Raja Bell Agrees to Buyout with Jazz, Flirts with Relevance
Just in case you thought there weren't enough free agents searching for the right deal with the right team, Brian T. Smith of the Salt Lake Tribune reported on Sunday that Raja Bell, one of the finer three-and-D wing players of his era, agreed to terms on a buyout that would release him into the free -gent pool, an overdue move for a team and player that, for whatever reason, so often seemed incompatible. It's for the best that Bell and the Jazz part so that the former could bolt in search of some actual playing time and the latter could cut ties with a veteran who had reportedly become disenchanted with Jazz head coach Ty Corbin's approach:
Bell, 35, averaged 6.4 points and 1.4 rebounds last season while shooting 46.6 percent from the field and 39.1 percent behind the 3-point line in 34 games (33 starts). He only played in one contest after March 15, though, dealing with a left knee injury and publicly clashing with coach Tyrone Corbin.
During an exit interview, Bell said Corbin made things "personal" and the 12-year veteran made it clear he didn't want to play for Utah again. O'Connor said during the season the small-market organization didn't know what a buyout was, inferring that Utah isn't in the business of paying players not to play.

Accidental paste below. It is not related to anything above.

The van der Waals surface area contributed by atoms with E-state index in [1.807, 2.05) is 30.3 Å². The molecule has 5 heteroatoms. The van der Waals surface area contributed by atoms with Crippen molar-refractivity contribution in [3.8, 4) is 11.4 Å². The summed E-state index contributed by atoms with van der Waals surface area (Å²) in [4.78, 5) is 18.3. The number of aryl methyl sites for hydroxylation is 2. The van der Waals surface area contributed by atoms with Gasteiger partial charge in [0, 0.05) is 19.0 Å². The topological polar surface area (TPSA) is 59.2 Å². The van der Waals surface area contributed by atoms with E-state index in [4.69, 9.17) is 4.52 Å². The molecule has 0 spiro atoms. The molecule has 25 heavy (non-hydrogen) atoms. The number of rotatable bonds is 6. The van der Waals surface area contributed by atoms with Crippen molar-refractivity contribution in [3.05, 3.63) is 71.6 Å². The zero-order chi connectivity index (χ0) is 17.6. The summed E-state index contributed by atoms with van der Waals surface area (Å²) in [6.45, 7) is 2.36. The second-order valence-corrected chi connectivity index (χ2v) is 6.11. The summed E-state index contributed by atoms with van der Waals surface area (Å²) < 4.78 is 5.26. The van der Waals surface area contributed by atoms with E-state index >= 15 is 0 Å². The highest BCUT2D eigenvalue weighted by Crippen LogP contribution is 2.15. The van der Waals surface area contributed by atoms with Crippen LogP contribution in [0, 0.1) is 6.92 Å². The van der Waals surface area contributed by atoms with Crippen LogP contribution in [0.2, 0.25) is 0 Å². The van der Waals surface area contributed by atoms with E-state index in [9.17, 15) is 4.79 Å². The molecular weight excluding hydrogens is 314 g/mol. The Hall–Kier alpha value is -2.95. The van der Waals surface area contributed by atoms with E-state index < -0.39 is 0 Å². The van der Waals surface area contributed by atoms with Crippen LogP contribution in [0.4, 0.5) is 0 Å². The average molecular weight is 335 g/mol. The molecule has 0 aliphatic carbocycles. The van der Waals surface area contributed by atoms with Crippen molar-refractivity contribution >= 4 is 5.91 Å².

But a two-month cooling-off process has calmed booth sides. Bell said Sunday he holds no ill will toward the Jazz and he greatly respects O'Connor.
That said, it's going to be a bit tough for Bell to score regular playing time with another roster, lest some GM or coach has been actively avoiding the Jazz and Bobcats since 2008. Bell's three-point shooting may be relatively stable, but his defensive skills have diminished rather rapidly, as they are ought to do for 35-year-old wing players. Bell was never a particularly useful offensive player, and with his ability to hang with an opponent's primary wing scorer eroded, along with his lateral movement, he doesn't have much to reasonably offer a competitive team.
The memory of Bell circa 2003-2008 is far superior to the iteration that we've seen more recently, even if some GM will undoubtedly attempt to sell themselves based on Bell's intangibles. Bell is tough, crafty and, in most cases (Utah being the apparent exception), a good guy to have in a locker room. That's all well and good, but those bits of nebulousness don't help to fill out a rotation, nor to provide a team with quality minutes. Throw him a minimum salary and a roster spot if you will, but Bell's on-court precedent doesn't at all suggest that he's worth of actually contributing in a regular role at this point.
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